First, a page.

Possibly the suddenness of the appeal caused the Expressman to swallow his liquor the wrong way, for he was overtaken with a fit of coughing, and stammered hastily as he laid down his glass, "Yes--of course--certainly."

"No, sir," resumed the Superintendent cheerfully, "they're pretty well played out. And the best proof of it is that they've lately been robbing ordinary passengers' trunks. There was a freight wagon 'held up' near Dow's Flat the other day, and a lot of baggage gone through. I had to go down there to look into it. Darned if they hadn't lifted a lot o' woman's wedding things from that rich couple who got married the other day out at Marysville. Looks as if they were playing it rather low down, don't it? Coming down to hardpan and the bed rock--eh?"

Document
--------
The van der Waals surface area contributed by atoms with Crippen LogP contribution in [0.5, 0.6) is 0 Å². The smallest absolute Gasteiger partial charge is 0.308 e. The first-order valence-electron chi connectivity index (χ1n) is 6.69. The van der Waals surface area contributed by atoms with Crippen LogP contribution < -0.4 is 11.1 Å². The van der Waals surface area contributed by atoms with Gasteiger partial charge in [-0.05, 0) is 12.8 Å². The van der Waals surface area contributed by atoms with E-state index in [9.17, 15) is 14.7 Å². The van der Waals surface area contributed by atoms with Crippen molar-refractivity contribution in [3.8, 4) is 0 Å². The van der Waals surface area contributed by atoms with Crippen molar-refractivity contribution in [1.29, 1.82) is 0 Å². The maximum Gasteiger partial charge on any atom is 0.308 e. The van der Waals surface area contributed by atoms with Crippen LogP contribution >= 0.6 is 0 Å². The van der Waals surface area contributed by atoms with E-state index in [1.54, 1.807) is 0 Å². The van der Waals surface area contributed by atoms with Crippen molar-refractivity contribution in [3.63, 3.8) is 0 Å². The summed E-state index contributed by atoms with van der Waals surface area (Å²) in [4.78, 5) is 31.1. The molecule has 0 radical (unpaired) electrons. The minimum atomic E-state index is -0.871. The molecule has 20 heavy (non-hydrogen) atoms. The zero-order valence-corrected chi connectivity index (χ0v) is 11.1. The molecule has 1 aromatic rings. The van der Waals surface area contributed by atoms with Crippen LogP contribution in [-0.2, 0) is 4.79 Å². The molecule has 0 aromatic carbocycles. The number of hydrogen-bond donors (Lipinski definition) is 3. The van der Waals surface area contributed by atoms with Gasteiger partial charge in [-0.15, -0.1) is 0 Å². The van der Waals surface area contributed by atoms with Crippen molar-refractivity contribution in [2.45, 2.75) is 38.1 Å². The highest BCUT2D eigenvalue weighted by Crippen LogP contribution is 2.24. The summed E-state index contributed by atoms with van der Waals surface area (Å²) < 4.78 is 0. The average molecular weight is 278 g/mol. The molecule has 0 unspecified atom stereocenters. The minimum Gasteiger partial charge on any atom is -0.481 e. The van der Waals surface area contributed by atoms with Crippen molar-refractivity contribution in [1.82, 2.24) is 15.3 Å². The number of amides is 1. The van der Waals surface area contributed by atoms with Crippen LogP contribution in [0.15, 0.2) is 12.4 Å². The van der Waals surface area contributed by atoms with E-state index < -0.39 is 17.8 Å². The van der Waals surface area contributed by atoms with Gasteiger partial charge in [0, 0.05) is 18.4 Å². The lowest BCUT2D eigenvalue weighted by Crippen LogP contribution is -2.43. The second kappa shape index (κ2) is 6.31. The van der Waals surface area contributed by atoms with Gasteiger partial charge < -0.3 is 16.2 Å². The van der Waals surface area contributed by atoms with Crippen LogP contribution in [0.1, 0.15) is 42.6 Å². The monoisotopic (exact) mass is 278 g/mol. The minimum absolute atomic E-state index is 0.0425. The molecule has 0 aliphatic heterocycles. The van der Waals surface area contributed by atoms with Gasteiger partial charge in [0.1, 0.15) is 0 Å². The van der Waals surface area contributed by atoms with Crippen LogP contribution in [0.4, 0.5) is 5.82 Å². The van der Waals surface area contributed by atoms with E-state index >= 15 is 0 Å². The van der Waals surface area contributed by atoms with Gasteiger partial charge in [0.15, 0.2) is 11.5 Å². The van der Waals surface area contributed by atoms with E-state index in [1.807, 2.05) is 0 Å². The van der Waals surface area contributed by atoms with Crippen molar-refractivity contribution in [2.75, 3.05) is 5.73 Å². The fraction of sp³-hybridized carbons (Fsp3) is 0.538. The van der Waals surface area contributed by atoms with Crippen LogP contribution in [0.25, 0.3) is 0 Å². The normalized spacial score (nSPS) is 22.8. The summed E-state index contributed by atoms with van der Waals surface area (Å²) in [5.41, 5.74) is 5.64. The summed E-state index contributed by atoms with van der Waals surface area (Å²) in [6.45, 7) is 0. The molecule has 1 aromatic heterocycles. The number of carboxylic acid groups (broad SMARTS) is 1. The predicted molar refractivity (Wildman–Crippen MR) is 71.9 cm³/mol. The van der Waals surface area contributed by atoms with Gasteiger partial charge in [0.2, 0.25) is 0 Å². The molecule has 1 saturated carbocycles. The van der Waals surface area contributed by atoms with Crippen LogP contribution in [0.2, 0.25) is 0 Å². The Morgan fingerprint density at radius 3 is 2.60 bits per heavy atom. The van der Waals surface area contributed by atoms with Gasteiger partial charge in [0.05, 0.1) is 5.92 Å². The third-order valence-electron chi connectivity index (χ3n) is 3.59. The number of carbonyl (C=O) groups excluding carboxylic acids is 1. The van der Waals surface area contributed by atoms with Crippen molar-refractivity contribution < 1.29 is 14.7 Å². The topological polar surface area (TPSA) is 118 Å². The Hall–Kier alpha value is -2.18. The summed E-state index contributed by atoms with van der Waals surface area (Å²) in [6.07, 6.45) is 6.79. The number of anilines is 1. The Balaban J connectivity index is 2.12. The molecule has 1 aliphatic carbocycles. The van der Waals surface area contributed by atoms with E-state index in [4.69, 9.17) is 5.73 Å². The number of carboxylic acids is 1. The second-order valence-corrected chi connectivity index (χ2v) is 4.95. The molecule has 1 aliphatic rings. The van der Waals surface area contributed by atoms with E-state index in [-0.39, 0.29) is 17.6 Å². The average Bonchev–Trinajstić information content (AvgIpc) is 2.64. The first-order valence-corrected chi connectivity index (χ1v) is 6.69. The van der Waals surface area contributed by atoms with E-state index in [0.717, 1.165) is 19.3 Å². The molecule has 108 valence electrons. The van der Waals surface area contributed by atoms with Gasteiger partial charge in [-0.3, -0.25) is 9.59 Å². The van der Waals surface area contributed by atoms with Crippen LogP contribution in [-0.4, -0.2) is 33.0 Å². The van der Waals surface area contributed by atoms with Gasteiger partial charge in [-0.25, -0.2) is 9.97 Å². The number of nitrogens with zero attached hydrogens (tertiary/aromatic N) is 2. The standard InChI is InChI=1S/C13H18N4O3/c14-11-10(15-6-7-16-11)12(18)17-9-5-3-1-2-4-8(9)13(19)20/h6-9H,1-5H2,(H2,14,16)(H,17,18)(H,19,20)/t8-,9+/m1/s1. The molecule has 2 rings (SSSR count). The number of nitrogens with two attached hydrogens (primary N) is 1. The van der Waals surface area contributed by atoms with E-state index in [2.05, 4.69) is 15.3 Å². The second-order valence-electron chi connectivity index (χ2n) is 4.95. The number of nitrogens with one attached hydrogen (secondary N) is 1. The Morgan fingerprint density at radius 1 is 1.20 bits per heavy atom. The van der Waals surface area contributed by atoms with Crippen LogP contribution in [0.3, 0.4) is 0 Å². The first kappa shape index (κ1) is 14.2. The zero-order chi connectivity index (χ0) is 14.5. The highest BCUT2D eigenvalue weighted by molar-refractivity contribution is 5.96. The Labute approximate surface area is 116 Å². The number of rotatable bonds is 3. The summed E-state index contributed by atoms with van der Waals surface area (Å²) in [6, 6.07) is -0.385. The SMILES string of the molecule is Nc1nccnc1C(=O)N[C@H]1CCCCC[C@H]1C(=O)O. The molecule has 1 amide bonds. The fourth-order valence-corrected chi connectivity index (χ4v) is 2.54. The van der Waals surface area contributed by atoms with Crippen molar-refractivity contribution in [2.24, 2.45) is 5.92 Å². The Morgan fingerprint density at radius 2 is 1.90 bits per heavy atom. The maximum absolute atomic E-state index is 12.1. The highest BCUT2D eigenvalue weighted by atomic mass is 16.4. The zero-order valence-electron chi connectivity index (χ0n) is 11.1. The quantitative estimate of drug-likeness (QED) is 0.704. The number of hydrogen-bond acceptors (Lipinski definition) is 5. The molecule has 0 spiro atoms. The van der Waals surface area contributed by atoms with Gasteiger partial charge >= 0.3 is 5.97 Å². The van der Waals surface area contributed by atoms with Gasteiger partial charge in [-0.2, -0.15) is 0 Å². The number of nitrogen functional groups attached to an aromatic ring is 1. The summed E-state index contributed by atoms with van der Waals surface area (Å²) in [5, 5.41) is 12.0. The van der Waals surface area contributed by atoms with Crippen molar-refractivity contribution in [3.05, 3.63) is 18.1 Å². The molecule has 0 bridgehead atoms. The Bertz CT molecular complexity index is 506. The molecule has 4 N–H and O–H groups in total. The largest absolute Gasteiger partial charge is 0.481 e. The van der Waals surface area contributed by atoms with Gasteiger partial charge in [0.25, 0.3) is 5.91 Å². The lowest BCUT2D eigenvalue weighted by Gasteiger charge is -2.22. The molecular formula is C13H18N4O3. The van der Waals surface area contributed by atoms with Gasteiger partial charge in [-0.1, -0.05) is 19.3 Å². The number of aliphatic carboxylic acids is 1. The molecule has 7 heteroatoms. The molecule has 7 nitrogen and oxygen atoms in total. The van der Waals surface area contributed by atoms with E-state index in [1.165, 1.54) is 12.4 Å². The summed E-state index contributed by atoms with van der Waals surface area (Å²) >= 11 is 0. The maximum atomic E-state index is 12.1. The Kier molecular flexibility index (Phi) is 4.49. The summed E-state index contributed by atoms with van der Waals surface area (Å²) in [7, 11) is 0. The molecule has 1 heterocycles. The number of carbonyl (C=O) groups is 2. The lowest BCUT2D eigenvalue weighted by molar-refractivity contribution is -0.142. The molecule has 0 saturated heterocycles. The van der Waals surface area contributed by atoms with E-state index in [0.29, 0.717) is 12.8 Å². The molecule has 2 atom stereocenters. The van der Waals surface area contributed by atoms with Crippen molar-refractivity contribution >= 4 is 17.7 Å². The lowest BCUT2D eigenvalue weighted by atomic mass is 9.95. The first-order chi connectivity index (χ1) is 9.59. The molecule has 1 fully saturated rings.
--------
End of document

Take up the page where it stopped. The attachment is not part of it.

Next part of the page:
The Expressman's face was turned anxiously towards Bill, who, after a hurried gulp of his remaining liquor, still stood staring at the window. Then he slowly drew on one of his large gloves. "Ye didn't," he said, with a slow, drawling, but perfectly distinct, articulation, "happen to know old 'Skinner' Hemmings when you were over there?"

"Yes."

"And his daughter?"

"He hasn't got any."

"A sort o' mild, innocent, guileless child of nature?" persisted Bill, with a yellow face, a deadly calm and Satanic deliberation.

"No. I tell you he HASN'T any daughter. Old man Hemmings is a confirmed old bachelor. He's too mean to support more than one."

"And you didn't happen to know any o' that gang, did ye?" continued Bill, with infinite protraction.

"Yes. Knew 'em all. There was French Pete, Cherokee Bob, Kanaka Joe, One-eyed Stillson, Softy Brown, Spanish Jack, and two or three Greasers."

"And ye didn't know a man by the name of Charley Byng?"